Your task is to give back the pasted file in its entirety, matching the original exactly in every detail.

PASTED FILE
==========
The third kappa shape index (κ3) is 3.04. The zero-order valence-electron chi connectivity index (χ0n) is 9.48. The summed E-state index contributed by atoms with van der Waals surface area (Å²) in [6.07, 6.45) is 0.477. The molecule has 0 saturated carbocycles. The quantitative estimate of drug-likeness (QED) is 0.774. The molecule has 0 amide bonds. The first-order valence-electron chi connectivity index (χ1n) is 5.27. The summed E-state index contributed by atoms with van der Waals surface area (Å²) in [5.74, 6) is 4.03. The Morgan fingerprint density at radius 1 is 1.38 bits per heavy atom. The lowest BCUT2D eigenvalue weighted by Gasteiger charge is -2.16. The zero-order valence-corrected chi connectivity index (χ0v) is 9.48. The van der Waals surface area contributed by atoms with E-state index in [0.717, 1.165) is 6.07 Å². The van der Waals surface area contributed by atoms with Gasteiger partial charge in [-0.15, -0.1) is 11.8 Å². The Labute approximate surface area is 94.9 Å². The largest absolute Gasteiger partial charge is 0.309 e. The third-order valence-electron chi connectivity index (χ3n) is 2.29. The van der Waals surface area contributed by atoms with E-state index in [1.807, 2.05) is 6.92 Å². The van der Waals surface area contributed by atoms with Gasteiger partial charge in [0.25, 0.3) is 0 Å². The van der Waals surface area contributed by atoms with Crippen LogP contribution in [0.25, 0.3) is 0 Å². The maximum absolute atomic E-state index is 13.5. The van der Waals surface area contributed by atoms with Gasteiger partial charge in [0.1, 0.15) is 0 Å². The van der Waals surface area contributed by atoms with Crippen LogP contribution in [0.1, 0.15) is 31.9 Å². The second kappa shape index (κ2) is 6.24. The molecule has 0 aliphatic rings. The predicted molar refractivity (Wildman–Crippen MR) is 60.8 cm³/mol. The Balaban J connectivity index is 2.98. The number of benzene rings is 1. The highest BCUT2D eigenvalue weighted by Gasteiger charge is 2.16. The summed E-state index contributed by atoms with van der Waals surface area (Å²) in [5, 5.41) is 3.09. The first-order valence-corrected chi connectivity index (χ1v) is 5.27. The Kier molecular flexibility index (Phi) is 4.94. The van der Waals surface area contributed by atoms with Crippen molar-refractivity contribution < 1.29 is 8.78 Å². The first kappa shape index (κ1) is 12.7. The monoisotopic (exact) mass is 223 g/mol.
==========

The third kappa shape index (κ3) is 3.04. The zero-order valence-electron chi connectivity index (χ0n) is 9.48. The summed E-state index contributed by atoms with van der Waals surface area (Å²) in [6.07, 6.45) is 0.477. The molecule has 0 saturated carbocycles. The quantitative estimate of drug-likeness (QED) is 0.774. The molecule has 0 amide bonds. The first-order valence-electron chi connectivity index (χ1n) is 5.27. The summed E-state index contributed by atoms with van der Waals surface area (Å²) in [5.74, 6) is 4.03. The Morgan fingerprint density at radius 1 is 1.38 bits per heavy atom. The lowest BCUT2D eigenvalue weighted by Gasteiger charge is -2.16. The zero-order valence-corrected chi connectivity index (χ0v) is 9.48. The van der Waals surface area contributed by atoms with E-state index in [0.717, 1.165) is 6.07 Å². The van der Waals surface area contributed by atoms with Gasteiger partial charge in [-0.15, -0.1) is 11.8 Å². The Labute approximate surface area is 94.9 Å². The largest absolute Gasteiger partial charge is 0.309 e. The third-order valence-electron chi connectivity index (χ3n) is 2.29. The van der Waals surface area contributed by atoms with E-state index in [1.807, 2.05) is 6.92 Å². The van der Waals surface area contributed by atoms with Gasteiger partial charge in [0.25, 0.3) is 0 Å². The van der Waals surface area contributed by atoms with Crippen LogP contribution in [0.25, 0.3) is 0 Å². The maximum absolute atomic E-state index is 13.5. The van der Waals surface area contributed by atoms with Gasteiger partial charge in [0.1, 0.15) is 0 Å². The van der Waals surface area contributed by atoms with Crippen LogP contribution in [0.1, 0.15) is 31.9 Å². The second kappa shape index (κ2) is 6.24. The molecule has 0 aliphatic rings. The predicted molar refractivity (Wildman–Crippen MR) is 60.8 cm³/mol. The Balaban J connectivity index is 2.98. The number of benzene rings is 1. The highest BCUT2D eigenvalue weighted by Gasteiger charge is 2.16. The summed E-state index contributed by atoms with van der Waals surface area (Å²) in [5, 5.41) is 3.09. The first-order valence-corrected chi connectivity index (χ1v) is 5.27. The Kier molecular flexibility index (Phi) is 4.94. The van der Waals surface area contributed by atoms with Crippen molar-refractivity contribution < 1.29 is 8.78 Å². The first kappa shape index (κ1) is 12.7. The monoisotopic (exact) mass is 223 g/mol.